Saturday, February 03, 2018

Outrageous Turnbull Foreign Nation Centrelink Scandal

Paying $430,000 for  a foreign nation's advice on Centrelink call centre ‘outrageous’

Unions say the government won’t learn anything it does not already know, and should employ more staff instead

The Australian government is giving $430,000 to an American consultancy to tell it how to improve Centrelink’s call centre, a move unions describe as an “absolutely outrageous” waste.

The Centrelink call centre has come in for intense criticism over the wait times in recent years. In the last financial year, customers were met with 55m busy signals, up from 29m in the previous year, and the wait times are a cause of constant frustration to welfare recipients.

The pressure on the call centre, which the Community and Public Sector Union (CPSU) attributes to job cuts, led the government to announce this year that it would bring in multinational outsourcing group Serco to help operate the service.

Centrelink call wait times balloon to 16 minutes on average

It also announced last month that it was bringing in a foreign consultant to advise it on how to resolve the call centre’s problems.

The contract was awarded on a limited tender to Brad Cleveland Company LLC, a US-based consultancy, for $430,000.

The CPSU national secretary, Nadine Flood, said the money was being wasted and the government would learn nothing it did not already know.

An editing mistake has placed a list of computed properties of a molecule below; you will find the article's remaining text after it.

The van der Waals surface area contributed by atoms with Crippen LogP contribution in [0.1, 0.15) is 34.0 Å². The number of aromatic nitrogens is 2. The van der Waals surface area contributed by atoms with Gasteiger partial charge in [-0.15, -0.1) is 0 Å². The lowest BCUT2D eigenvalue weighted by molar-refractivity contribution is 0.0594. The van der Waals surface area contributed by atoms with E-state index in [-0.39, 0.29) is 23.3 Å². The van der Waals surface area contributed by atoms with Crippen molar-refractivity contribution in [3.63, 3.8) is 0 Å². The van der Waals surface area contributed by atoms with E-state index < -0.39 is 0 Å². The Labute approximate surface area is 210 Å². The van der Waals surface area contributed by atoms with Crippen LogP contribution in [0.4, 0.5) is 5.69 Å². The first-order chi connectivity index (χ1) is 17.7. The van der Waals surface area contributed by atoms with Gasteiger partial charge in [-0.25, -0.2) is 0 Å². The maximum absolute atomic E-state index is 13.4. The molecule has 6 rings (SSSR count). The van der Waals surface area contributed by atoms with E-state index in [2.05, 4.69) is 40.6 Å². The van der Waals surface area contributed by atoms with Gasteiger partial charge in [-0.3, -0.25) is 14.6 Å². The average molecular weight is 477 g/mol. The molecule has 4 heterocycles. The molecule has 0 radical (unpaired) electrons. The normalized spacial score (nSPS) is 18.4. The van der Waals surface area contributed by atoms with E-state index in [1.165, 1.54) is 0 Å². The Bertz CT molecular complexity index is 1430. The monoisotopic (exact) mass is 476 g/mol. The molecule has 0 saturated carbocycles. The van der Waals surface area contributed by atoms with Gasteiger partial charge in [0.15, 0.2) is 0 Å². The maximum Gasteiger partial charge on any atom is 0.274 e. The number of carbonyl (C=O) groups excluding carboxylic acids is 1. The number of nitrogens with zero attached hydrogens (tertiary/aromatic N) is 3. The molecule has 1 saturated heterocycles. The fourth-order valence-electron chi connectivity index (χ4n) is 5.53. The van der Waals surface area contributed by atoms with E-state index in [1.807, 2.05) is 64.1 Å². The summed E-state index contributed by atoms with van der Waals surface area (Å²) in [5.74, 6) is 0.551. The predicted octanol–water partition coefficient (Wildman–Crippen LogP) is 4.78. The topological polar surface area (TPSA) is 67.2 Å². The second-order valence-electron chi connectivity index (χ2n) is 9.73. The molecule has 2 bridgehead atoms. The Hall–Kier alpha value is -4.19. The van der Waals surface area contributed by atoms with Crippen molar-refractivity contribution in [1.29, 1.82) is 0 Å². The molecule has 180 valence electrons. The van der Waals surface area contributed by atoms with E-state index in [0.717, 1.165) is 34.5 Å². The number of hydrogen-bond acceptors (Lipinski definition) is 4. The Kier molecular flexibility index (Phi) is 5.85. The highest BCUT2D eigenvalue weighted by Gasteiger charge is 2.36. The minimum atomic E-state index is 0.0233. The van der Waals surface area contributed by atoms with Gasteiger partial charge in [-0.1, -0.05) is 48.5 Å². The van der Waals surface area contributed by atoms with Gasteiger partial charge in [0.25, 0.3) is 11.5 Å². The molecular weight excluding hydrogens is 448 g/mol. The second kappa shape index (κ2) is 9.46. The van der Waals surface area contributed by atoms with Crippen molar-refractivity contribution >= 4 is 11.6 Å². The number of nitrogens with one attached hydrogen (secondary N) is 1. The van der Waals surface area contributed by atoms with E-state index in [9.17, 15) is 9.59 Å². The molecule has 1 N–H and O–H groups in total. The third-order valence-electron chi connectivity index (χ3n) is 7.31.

The call centre was the subject of an exhaustive audit by the Australian National Audit Office in 2015 and a commonwealth ombudsman inquiry in 2014, and has been scrutinised in Senate inquiries, including in budget estimates, on a frequent basis.

“This is an absolutely outrageous amount to spend for this American consultant to tell us what any Centrelink call centre worker or customer already knows,” Flood said. “[The Department of Human Services] desperately needs more permanent staff to provide the service standards that Australians need and deserve.

“The Australian National Audit Office also knows what the real problem is here, which is why it recommended the addition of 1,000 staff in DHS.

“That’s not going to fix the 55m calls that went unanswered last financial year.”

The opposition spokeswoman for human services minister, Linda Burney, said throwing money at consultants and outsourcing services would not fix the problems with Centrelink, and called for an increase in staffing levels instead.

“Turnbull cut 1,200 jobs from Centrelink at last year’s budget, and unanswered calls doubled to 55m,” Burney said. “Centrelink needs permanent, full-time staff, who are qualified and familiar with the often complex issues facing Australians who require income support.”

The Department of Human Services’ most recent annual report showed the average caller to Centrelink waited 15 minutes and 44 seconds to speak to someone, while people phoning about disability, sickness or carers’ payments, or unemployment waited close to half an hour on the phone.

It was the worst result since 2014, when the department overhauled its reporting regime.

In 2015-16, about 42% of the 68m calls made to Centrelink were blocked. Another 7.12m calls were abandoned.

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